Carchedi, G. (1987), Class Analysis and Social Research. Oxford: Basil Blackwell Ltd. New York: Basil Blackwell Inc.

Cox, R. W. (1987), Production, Power, and Worldorder: social forces and the making of history. New York: Columbia University Press.

Engels, F. (1979), On Marx’s Capital. Moscow: Progress Publishers.

Giddens, A. (1977), The Class Structure of the Advanced Societies. London: Hutchinson & Co (Publishers) Ltd. (1973).

Grusky, B. D. and J. B. Sorensen (March 1998), ‘Can Class Analysis Be Salvaged?’ In: American Journal of Sociology, Volume 103, Number 5, pp.1187-1234.

Harvey, D. (1995), The Condition of Postmodernity: An Enquiry into the Origins of Cultural Change. Cambridge, Massachusetts: Basil Blackwell Inc. Oxford: Blackwell Publishers Ltd. (1990).

Jessop, B. (1982), The Capitalist State. Oxford: Martin Robertson & Company Ltd.

Kolko, J. (1988), Restructuring the World Economy. New York: Pantheon Books.

Lenin, V. I. (1971), ‘A Great Beginning: Heroism of the Workers in the Rear. “Communist Subbotniks.” In: Selected Works Volume 3, pp.219- 242, (1964).

Marx, K. and F. Engels (1980), Manifesto of The Communist Party. In: Selected works in one volume. Moscow: Lawrence & Wishart Ltd. (1968).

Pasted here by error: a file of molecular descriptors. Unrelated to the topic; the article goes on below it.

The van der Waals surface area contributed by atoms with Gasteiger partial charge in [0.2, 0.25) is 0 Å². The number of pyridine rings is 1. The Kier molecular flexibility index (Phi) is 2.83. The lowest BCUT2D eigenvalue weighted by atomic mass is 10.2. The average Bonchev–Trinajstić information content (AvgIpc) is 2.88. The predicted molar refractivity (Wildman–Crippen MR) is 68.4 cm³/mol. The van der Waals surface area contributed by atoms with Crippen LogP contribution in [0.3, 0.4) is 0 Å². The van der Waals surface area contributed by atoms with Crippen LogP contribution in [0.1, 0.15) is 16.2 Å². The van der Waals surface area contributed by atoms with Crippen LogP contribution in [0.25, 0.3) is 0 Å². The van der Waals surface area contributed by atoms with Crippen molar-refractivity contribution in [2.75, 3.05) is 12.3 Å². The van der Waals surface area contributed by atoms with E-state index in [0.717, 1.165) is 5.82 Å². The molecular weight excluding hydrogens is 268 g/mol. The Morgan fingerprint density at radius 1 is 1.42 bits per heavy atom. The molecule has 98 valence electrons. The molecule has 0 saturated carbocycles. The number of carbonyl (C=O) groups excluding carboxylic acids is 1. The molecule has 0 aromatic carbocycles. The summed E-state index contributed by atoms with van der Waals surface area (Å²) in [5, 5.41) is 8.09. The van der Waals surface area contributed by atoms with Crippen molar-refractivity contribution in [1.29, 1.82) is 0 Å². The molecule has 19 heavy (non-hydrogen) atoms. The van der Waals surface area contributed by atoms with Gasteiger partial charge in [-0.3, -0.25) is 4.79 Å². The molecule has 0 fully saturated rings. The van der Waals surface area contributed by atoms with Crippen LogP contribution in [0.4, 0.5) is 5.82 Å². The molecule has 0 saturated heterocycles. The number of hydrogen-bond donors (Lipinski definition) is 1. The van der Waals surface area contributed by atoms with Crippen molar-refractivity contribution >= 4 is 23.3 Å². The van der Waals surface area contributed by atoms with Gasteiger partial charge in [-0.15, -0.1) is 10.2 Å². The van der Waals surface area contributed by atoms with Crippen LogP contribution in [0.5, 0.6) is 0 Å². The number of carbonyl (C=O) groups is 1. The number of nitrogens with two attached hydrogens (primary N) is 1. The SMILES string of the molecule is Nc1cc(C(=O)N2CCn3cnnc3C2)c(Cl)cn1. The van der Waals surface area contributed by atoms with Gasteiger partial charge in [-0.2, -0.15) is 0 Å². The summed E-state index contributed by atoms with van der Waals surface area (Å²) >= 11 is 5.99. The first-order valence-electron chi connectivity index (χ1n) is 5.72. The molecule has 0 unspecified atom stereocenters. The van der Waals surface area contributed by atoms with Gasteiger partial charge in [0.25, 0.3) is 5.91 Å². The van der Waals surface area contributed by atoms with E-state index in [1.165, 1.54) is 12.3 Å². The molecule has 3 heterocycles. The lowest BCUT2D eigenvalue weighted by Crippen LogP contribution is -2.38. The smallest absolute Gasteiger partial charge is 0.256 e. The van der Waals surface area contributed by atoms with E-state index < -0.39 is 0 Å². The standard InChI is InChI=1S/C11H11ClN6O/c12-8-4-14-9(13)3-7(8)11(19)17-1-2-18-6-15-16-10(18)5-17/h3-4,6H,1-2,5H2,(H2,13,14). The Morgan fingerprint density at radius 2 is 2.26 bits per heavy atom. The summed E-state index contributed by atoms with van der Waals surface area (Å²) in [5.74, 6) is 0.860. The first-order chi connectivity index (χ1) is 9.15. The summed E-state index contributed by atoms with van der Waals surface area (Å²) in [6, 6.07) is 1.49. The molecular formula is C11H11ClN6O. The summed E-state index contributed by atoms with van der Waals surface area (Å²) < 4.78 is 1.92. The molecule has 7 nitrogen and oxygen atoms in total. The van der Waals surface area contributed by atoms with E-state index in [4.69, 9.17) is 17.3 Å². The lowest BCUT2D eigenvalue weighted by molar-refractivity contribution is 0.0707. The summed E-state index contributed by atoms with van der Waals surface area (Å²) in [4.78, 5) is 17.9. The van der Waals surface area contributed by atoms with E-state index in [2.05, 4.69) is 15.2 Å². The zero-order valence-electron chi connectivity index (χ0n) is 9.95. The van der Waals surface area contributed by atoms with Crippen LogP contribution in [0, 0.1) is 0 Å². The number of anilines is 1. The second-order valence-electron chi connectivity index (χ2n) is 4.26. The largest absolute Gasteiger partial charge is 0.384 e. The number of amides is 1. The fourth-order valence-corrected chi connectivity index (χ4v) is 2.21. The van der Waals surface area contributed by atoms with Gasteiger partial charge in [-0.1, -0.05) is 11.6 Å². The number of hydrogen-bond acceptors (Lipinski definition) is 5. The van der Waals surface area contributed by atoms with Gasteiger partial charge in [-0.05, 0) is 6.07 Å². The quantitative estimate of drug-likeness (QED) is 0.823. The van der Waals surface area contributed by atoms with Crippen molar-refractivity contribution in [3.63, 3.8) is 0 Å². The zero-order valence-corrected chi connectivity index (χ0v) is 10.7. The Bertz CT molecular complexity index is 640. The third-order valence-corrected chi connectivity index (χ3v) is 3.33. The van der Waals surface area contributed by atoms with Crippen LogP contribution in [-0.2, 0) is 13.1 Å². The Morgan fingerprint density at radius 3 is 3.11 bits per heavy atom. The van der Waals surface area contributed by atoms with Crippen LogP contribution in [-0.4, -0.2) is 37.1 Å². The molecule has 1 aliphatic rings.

Marx, K. (1981), A Contribution to the Critic of Political Economy. Moscow: Progress Publishers. London: Lawrence & Wishart (1970).

Marx, K. (1984), Capital: A Critique of Political Economy. Volume III. London: Lawrence & Wishart.

Marx, K. (1986), Capital: A Critique of Political Economy. Volume II. London: Lawrence & Wishart.

Miliband, R. (1977), Marxism and Politics. Oxford: Oxford University Press.

Panitch, L. (1996), ‘Rethinking the Role of the State.’ In: Mittelman, J. H. (ed.), Globalization: Critical Reflections, pp.83-113. Boulder & London: Lynne Rienner Publishers.

Poulantzas, N. (1975), Classes in Contemporary Capitalism. London: NLB (1974).

Shaikh, A. (1986), ‘Günümüz Dünya Bunalimi: Nedenleri ve Anlami [Contemporary World Crisis Causes and Meaning]’. In: Onbirinci Tez [The 11th Thesis], First Book, pp. 82-103, (1985).

Stubbs, R. and G. R. D. Underhill (1994), ‘State Policies and Global Changes.’ In: R. Stubbs and G. R. D. Underhill (eds.), Political Economy and the Changing Global Order, pp. 421-24. London: Macmillan.

Van der Pijl, K. (1998), Transnational Classes and International Relations. London and New York: Routledge.

(1) As Carchedi argues ‘... It is the fusion of dialectics and class analysis which gives its specific characteristics to both Marxist dialectics and Marxist class analysis....’ (1987: 89).